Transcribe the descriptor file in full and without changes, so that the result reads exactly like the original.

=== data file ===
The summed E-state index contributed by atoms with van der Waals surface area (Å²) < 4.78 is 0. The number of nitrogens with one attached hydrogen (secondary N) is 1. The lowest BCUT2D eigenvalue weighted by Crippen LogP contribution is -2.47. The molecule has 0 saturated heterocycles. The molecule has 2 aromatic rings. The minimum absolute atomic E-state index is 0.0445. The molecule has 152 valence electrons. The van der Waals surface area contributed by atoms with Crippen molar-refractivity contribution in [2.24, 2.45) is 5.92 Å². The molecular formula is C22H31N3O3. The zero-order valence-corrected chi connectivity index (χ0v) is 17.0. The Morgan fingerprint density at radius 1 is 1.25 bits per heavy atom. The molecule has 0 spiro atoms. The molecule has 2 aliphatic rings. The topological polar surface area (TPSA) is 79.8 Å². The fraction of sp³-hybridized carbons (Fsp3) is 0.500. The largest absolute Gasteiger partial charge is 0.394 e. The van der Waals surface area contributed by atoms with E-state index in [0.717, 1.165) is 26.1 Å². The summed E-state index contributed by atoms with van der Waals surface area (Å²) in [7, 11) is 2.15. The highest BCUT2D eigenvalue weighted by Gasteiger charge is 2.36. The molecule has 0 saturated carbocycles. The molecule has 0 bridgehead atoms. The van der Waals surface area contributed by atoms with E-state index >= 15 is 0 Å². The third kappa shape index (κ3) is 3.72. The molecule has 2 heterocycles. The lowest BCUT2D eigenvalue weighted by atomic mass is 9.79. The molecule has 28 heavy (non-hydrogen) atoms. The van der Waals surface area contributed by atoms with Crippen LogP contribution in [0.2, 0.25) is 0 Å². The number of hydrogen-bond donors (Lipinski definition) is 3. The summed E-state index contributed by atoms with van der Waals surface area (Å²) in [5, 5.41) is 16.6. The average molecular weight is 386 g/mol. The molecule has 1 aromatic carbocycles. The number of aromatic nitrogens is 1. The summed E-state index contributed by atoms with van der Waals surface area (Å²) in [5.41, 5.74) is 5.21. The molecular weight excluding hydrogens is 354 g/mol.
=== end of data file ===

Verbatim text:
The summed E-state index contributed by atoms with van der Waals surface area (Å²) < 4.78 is 0. The number of nitrogens with one attached hydrogen (secondary N) is 1. The lowest BCUT2D eigenvalue weighted by Crippen LogP contribution is -2.47. The molecule has 0 saturated heterocycles. The molecule has 2 aromatic rings. The minimum absolute atomic E-state index is 0.0445. The molecule has 152 valence electrons. The van der Waals surface area contributed by atoms with Crippen molar-refractivity contribution in [2.24, 2.45) is 5.92 Å². The molecular formula is C22H31N3O3. The zero-order valence-corrected chi connectivity index (χ0v) is 17.0. The Morgan fingerprint density at radius 1 is 1.25 bits per heavy atom. The molecule has 0 spiro atoms. The molecule has 2 aliphatic rings. The topological polar surface area (TPSA) is 79.8 Å². The fraction of sp³-hybridized carbons (Fsp3) is 0.500. The largest absolute Gasteiger partial charge is 0.394 e. The van der Waals surface area contributed by atoms with E-state index in [0.717, 1.165) is 26.1 Å². The summed E-state index contributed by atoms with van der Waals surface area (Å²) in [7, 11) is 2.15. The highest BCUT2D eigenvalue weighted by Gasteiger charge is 2.36. The molecule has 0 saturated carbocycles. The molecule has 0 bridgehead atoms. The van der Waals surface area contributed by atoms with E-state index >= 15 is 0 Å². The third kappa shape index (κ3) is 3.72. The molecule has 2 heterocycles. The lowest BCUT2D eigenvalue weighted by atomic mass is 9.79. The molecule has 28 heavy (non-hydrogen) atoms. The van der Waals surface area contributed by atoms with Crippen LogP contribution in [0.2, 0.25) is 0 Å². The number of hydrogen-bond donors (Lipinski definition) is 3. The summed E-state index contributed by atoms with van der Waals surface area (Å²) in [5, 5.41) is 16.6. The average molecular weight is 386 g/mol. The molecule has 1 aromatic carbocycles. The number of aromatic nitrogens is 1. The summed E-state index contributed by atoms with van der Waals surface area (Å²) in [5.41, 5.74) is 5.21. The molecular weight excluding hydrogens is 354 g/mol.